Many travelers enjoy renting the clothes and paying photographers to take pictures of them in the Old Town.
Inspired by the popular 100 Years of Beauty video, which highlights changes in fashion trends in a country or region over time, Mewlan and his team released their own video in 2017 to look back on trends in Uygur women's fashion during the past century.
In the two-minute video, Mewlan illustrates the evolution of Uygur fashion in Kashgar from the 1910s to the 2010s.
|Tourists watch a dance performance in the Old Town in Kashgar, Xinjiang Uygur Autonomous Region. [Xinhua/Ma Kai]|
"We can see that time has left different marks on our clothes, and different cultures have blended. The cultures of East and West have met and melded in Kashgar, an important trading post on the ancient Silk Road, and that shows in the evolution of local fashion," Mewlan said.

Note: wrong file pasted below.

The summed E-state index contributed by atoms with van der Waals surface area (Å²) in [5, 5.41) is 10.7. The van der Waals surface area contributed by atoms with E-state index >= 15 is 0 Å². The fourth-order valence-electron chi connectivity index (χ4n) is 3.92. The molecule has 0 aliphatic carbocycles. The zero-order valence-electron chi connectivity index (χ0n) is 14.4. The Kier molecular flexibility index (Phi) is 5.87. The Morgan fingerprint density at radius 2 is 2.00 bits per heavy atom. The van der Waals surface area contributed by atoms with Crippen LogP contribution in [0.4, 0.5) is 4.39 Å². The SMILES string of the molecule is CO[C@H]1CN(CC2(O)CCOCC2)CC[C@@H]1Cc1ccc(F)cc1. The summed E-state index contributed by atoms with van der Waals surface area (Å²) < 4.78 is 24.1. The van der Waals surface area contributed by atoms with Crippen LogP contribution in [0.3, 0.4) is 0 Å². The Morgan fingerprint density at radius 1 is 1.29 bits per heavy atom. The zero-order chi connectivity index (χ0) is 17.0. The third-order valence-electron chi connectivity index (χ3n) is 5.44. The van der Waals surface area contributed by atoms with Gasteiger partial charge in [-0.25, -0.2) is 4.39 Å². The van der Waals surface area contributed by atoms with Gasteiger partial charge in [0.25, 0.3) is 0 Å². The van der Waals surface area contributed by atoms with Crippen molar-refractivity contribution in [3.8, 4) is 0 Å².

He said his inspiration comes from the Old Town itself. When he wanders down the winding alleyways the shape of a window, the patterns on a carpet or the intricate carving on a wooden ornament can be his muse.
"The more I get to know about the history of the city and the beautiful stories about it, the more I come to love it," he said.
Mardan, Mewlan and other young Uygur entrepreneurs in the Old Town often get together and discuss how they can bring out the modern side of Uygur tradition and help people learn more about it.
"The Old Town is a platform for us to share our values and ideas. It inspires us in the exact same way it has inspired the traditional craftsmen of pottery, bronzeware and musical instruments for generations," Mardan said.
"The Old Town is small, but it's also big enough to carry our ambitions."
|Tourists chat with local residents at a centuries-old teahouse in the Old Town. [Xinhua/Wang Fei]|
(Source: China Daily)